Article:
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Getting Cut From A Sports Team

The case against cutting

Here are some reasons against cutting below high school varsity:

1. Cutting hurts the children who need sports the most

In a cruel irony, the children who are cut, as the least skilled and the ones with the least self-confidence, are the very children who would benefit most from continued participation in an activity where they can learn such skills as a good work ethic and cooperation with a group of peers towards a common goal. Failure does not build self-esteem.

2. Cutting is exclusionary and promotes elitism

It is especially important for teenagers to know that they belong; that they fit in. No wonder freshman handbooks of most high schools advise incoming students to participate in sports. Of the one hundred tips handbooks give freshmen; joining a sports team is always in the top five.

Cutting tells teenagers that they don't fit in, that they don't belong. This is the wrong message to send during adolescence, a time when teenagers are confused about their bodies and want the approval of their peers.

As the most prominent of all high school extracurricular activities, athletics continues to confer on its participants the highest levels of status and prestige in our teenage culture. The feelings by athletes that they are special tends to lead to disharmony, the creation of cliques, and to reinforcing the "jock culture," not to promoting feelings of community, full inclusion and cooperative learning that schools work so hard to promote.

It is particularly ironic that, unlike most private schools, which are by definition exclusive when it comes to admissions but generally extremely inclusive when it comes to sports (to the point of giving everyone who comes out for a team a roster spot and requiring participation in sports), public schools, which are by definition inclusive when it comes to academics, are exclusive when it comes to sports. They do not guarantee each child a place in the sports program who wants to participate and don't require participation in sports, much less provide alternatives to team sports such as intramurals, dance, yoga, etc.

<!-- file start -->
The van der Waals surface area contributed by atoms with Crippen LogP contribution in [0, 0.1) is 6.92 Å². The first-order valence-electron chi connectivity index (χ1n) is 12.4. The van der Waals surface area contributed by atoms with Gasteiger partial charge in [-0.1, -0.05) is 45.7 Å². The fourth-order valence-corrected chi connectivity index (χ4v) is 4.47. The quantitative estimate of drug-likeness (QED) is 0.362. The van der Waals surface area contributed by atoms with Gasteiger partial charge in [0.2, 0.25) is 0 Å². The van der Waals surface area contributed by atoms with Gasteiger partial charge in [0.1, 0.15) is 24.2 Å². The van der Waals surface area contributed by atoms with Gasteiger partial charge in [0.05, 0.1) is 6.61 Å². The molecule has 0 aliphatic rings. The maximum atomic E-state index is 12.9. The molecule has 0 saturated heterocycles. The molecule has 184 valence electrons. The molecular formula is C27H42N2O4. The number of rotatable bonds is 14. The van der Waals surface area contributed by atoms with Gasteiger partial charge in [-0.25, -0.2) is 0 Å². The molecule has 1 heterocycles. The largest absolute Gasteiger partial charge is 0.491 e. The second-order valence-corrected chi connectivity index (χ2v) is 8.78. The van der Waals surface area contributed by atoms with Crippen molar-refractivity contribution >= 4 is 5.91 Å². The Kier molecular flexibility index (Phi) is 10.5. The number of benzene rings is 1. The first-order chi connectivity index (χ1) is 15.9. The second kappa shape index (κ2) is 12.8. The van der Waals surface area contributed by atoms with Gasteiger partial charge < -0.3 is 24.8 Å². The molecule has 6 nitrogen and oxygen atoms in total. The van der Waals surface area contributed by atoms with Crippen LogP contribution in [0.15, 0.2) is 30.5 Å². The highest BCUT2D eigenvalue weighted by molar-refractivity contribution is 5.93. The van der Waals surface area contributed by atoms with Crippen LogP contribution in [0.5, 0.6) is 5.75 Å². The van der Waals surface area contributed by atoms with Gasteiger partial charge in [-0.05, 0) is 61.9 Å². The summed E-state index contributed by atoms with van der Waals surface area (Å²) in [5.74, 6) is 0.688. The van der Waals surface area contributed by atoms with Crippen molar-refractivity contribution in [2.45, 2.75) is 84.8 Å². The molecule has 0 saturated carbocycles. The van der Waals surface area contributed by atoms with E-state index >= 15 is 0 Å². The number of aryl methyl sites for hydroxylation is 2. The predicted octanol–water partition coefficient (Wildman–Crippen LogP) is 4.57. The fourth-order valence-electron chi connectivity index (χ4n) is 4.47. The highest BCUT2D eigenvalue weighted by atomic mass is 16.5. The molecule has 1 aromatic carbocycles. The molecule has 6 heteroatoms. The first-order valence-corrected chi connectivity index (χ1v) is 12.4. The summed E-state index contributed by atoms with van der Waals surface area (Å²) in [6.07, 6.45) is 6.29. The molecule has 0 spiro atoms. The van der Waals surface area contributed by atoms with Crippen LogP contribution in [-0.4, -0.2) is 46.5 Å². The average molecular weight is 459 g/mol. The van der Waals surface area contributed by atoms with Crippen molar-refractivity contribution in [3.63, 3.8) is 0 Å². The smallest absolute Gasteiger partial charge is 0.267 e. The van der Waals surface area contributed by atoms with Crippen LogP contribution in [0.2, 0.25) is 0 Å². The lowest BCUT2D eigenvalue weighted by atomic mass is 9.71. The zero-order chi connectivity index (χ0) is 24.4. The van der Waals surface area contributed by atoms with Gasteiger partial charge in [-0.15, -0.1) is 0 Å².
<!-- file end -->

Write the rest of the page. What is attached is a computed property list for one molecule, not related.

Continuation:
3. Cutting puts kids at risk of anti-social behavior

The creation of separate classes of athletic "haves" and "have nots" not only promotes elitism, but, argues Katherine Newman in her 2004 book Rampage: The Social Roots of School Shootings, the jock culture it spawns "is responsible for a great deal of the damage done to the boys who cannot compete." A no-cut policy provides boys an outlet through sports for their aggression and need to connect socially with other boys.

A 2001 report to the Surgeon General found that teenagers "who have weak social ties, that is, who are not involved in conventional social activities and are unpopular at school, are at high risk of becoming violent, as are adolescents with antisocial, delinquent peers. These two types of peer relationships often go together, since adolescents who are rejected by or unpopular with conventional peers may find acceptance only in antisocial or delinquent peer groups."

Another recent study found a positive association between playing interscholastic sports and an increase in the number of an athlete's friends who are academically oriented. The study also found that participation in sports "significantly increased social ties between students and parents, students and the school, parents and the school, and parents and parents. ..."

The same study found that intramural athletes do not reap the same benefits from participation as do interscholastic athletes. Again, the flipside is that cutting a teenager from an interscholastic sports program not only denies her the chance to participate, it is likely to adversely effect her connection with her parents, school and peers and her academic performance.